• People hold signs reading "Coexist" during a unity rally in France, 2015, to pay tribute to the victims of the Charlie-Hedbo assault and killing spree in Paris. (EAN-FRANCOIS MONIER/AFP/Getty Images)Source: EAN-FRANCOIS MONIER/AFP/Getty Images
A small minority of people who feel uncomfortable with diversity may well become more hostile towards Muslims and minorities after a terrorist attack, but those who are committed to tolerance will become more understanding.
Maria Sobolewska, University of Manchester

The Conversation
2 Jun 2017 - 2:31 PM  UPDATED 2 Jun 2017 - 2:47 PM

As the reality of the horrifying terrorist attack on Manchester sinks in, it is easy to assume that such an atrocity will make it harder for the people of the city to get on – with all their differences, divisions and diversity.

Inevitably, there are some who will react to attacks such as this with hostility towards Islam. They will claim that all Muslims are supposedly intolerant and hateful perpetrators of attacks against Western culture and all that it stands for. We will also likely hear news of innocent Muslims being attacked and vilified.

It is easy for those shocking and angry messages to spread across social media – and they too easily can drown out the quieter acts and messages of solidarity, tolerance and quiet resilience.

But despite all of this, research which looks at changes in attitudes in the aftermath of the 2015 Paris terror attacks – by me and my colleagues Rob Ford of the University of Manchester and Paul Sniderman from Stanford University – shows that tolerance doesn’t always lose out.

Indeed, while a small minority of those who feel uncomfortable with diversity may well become more hostile towards Muslims and minorities after a terrorist attack, those who are committed to tolerance will become more understanding.

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Rally around the flag

We know from previous research that many expressions of support for democracy and national institutions become stronger following large scale terrorist attacks. This was seen after 9/11 in the US and the train bombings in Madrid in 2004.

And so after the 2015 terrorist attacks in Paris, we wanted to find out if a similar positive rally effect extended to people’s views of Muslims and immigrants, in both the UK and France.

Our hunch was that because tolerance towards Muslims, other minorities and immigrants is considered by many to be “a core democratic value” – and a source of patriotic pride – that we would see similar “rallying” effects in both countries.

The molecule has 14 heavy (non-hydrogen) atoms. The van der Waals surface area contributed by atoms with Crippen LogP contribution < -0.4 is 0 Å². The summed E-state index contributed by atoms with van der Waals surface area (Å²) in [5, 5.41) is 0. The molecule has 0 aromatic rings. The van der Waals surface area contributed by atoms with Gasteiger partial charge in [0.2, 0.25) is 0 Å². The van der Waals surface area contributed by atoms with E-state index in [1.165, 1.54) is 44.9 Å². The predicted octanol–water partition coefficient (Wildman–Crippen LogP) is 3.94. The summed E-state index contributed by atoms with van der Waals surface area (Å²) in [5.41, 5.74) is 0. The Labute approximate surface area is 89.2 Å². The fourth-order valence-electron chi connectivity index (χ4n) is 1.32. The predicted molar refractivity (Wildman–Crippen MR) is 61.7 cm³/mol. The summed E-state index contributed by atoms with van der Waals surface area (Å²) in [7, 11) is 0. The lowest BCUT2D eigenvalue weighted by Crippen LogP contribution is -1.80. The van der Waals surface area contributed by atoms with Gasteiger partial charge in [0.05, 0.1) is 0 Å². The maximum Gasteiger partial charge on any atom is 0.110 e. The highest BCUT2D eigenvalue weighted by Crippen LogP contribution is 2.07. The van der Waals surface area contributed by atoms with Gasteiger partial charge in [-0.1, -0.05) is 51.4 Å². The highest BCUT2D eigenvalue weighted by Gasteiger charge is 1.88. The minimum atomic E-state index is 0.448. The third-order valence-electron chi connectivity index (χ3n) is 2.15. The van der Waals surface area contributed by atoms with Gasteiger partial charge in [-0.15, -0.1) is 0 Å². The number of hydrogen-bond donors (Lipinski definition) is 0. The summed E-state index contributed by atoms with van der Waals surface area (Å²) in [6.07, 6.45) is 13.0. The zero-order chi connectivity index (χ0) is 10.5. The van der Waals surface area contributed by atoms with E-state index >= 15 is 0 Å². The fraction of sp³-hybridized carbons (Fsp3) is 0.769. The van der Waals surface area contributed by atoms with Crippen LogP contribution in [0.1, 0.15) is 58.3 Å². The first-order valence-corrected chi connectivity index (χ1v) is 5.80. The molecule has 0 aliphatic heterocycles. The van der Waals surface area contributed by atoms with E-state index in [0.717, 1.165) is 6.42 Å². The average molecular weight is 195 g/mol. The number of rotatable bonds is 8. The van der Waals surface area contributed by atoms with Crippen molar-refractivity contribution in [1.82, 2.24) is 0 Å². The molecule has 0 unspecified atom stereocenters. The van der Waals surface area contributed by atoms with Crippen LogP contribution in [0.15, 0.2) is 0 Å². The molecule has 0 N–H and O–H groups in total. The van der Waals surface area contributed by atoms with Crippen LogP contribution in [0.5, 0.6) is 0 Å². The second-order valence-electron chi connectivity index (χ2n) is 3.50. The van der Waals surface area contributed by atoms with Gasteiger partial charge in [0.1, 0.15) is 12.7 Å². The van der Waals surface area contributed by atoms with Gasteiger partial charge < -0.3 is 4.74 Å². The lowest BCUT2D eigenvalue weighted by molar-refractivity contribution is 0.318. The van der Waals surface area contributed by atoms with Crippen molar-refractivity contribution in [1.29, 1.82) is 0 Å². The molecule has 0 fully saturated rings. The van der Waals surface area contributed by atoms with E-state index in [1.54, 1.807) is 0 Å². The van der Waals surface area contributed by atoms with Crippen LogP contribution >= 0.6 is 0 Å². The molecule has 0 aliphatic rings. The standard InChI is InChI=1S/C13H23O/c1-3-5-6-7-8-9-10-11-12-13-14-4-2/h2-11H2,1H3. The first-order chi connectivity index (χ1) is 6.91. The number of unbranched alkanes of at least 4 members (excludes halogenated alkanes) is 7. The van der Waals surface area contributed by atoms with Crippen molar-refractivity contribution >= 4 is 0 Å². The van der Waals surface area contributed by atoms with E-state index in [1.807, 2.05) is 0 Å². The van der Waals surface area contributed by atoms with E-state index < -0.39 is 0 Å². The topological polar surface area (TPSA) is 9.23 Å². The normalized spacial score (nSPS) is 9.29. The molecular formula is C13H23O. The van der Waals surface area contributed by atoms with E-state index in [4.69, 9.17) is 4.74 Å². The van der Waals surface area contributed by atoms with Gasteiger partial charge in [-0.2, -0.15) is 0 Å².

Above: The documentary 'Terror in Europe' on SBS On Demand

We used a number of large data sets to measure immediate reactions to terrorist attacks. This included the European Social Survey – which was interrupted in France when the January 2015 Charlie Hebdo terror attack took place. A total of 1,594 French respondents were selected at random and interviewed face-to-face by researchers before the attack, and 320 were interviewed afterwards.

Another survey was gathered in the UK by YouGov – a market research firm – three days before the Paris attacks on November 13, 2015. A total of 1,707 respondents were surveyed between November 10 and 12 and then the survey was repeated four days after the attacks – on November 17 and 18 – with a fresh sample of 1,621 respondents.

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A resilience in attitudes

When people were asked about their attitudes towards Muslims, minorities and immigrants, both the French and the British public remained pretty much unchanged by the horrific events. Negative changes in attitudes were seen more in France where the attacks took place. But generally, most respondents expressed a little more tolerance towards Muslims following the terrorist attacks.

Given that tolerance is not a universally held democratic attitude and some people do not value tolerance and diversity and tend to attack Muslims after such events – we also wanted to see what was happening beneath the surface of this seeming resilience.

Once we split our samples into those respondents who expressed “liberal” attitudes and those who expressed “authoritarian” views, we saw that a lot of attitude change took place.

Negative changes in attitudes were seen more in France where the attacks took place. 

We found that both “liberal” and “authoritarian” respondents generally became “mobilised” in the face of terrorism, each increasing their commitment to their values. “Authoritarians” became more authoritarian, and “liberals” became more liberal.

These liberal ideals were found to be greater in France than in the UK, but based on our research it is probably safe to say that in both countries these liberal attitudes are likely to outstrip authoritarian attitudes purely in terms of numbers. In short, we found that there are more liberals than authoritarians in both of these two societies.

Facing the future

What all this shows it those who want to use terrorism as a tool to sow division and discord in Europe, largely fail – at least in the short term.

In the long term, however, anti-Muslim sentiment in on the rise in the UK. So while there is initial resilience in the face of terrorism, this may weaken as the cumulative effects of multiple attacks set in.

The ConversationFor now, we have a window of opportunity to make Manchester stronger after this adversity, but it is still too early to know if as a country the UK will capitalise on this or not.

Maria Sobolewska, Senior Lecturer in Politics, University of Manchester

This article was originally published on The Conversation. Read the original article.

Viceland investigates terrorism around the world with the documentary 'Terror'. Watch the next episode airing on Viceland, Tuesday 13 June at 8.30pm.

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